Love or Hate Gnome 3 - was Re: Any experience with firewalld?

Levi Pearson levipearson at
Tue Aug 28 14:43:33 MDT 2012

On Tue, Aug 28, 2012 at 11:57 AM, Jacob Albretsen <jakea at>wrote:

> On Tuesday, August 28, 2012 10:23:07 AM Levi Pearson wrote:
> > A feature of Gnome Shell that I really like is the ability to have
> > one monitor out of a pair have a fixed workspace while the other switches
> > between workspaces via the workspace-switching keys or mouse
> interactions.
> >  This lets me keep my primary task always in view while I swap between
> > secondary tasks, which helps me stay focused on what I'm doing.
> This was about the only thing I liked about Gnome 3.
> To name a few items that bugged me:
... Jake's personal preferences based on what he's become accustomed to
elided ...

> But that's just me and my two cents.
Indeed. Most people get comfortable with things and like them to stay the
same, even if they might prefer something else if they took the time to
become accustomed to it.  I'm bugged by a number of things in Gnome 3, but
I was also bugged by about the same number of things in Gnome 2 and just
about every other computer system I've used.  You either get accustomed to
the annoyances until they don't bother you anymore, you fix them, or you
find something else with a new set of annoyances to try.  Calling out new
stuff as useless crap because it works differently than you're used to or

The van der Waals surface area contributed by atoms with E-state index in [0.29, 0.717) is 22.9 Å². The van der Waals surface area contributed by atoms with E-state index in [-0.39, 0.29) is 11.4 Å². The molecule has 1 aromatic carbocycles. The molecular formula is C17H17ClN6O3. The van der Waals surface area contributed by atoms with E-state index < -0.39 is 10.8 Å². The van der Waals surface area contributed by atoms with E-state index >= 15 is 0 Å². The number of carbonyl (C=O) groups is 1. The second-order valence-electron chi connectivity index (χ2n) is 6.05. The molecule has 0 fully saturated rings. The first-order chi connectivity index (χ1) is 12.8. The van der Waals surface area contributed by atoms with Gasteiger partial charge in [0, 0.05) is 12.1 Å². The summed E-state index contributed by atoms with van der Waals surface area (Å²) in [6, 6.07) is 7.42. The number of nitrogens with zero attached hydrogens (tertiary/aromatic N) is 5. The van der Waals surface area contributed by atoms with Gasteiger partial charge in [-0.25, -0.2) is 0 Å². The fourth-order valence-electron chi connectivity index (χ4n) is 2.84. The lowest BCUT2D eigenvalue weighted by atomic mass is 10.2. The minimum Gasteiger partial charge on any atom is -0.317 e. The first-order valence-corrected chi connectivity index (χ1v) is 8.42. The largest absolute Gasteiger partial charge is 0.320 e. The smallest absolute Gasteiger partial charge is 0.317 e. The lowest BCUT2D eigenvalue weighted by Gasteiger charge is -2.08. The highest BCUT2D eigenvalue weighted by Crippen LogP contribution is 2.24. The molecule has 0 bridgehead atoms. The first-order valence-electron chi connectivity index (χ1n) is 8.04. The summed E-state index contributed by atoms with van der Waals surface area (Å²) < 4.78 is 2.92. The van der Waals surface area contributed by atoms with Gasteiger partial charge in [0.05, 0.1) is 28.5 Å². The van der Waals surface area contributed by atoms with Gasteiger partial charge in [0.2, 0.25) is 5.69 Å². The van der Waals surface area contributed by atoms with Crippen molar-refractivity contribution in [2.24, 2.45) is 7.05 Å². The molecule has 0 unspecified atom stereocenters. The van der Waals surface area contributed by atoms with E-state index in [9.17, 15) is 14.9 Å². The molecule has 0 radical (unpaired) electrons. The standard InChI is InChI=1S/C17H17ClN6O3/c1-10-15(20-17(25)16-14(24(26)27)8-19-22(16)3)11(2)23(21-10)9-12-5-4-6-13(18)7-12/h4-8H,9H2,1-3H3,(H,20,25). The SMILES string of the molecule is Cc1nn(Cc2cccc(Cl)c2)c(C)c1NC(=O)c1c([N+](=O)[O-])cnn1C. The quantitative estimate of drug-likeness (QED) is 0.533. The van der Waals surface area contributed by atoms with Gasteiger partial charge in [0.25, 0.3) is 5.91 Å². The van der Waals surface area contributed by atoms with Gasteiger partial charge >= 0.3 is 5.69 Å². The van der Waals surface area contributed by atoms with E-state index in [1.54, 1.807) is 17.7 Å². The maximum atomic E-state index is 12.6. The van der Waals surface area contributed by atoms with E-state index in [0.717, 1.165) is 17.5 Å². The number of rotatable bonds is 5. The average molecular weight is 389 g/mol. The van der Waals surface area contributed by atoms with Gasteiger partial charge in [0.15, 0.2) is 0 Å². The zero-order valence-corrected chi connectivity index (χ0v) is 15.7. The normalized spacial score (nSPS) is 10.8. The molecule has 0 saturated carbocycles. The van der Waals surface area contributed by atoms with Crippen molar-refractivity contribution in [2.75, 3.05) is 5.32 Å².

doesn't have all the features you want yet is counterproductive.

At some point, you went through a lot of effort to learn how to use Linux
and become accustomed to its myriad of annoyances and quirks, presumably
because its associated benefits outweighed those annoyances and quirks.
 Probably you don't even recognize many of those annoyances and quirks as
real problems anymore, as they were either fixed or became unimportant as
you got used to them over time.  Linux was not really all that great of a
system for a long time.  It was missing a lot of features, made a lot of
things harder than they ought to be, and was generally unfriendly.  Lots of
people hated it, called it names, and switched back to using other systems
they were more comfortable with.  Fortunately, though, enough people over
time stuck with it and molded it into something way more useful and way
more friendly than it used to be.


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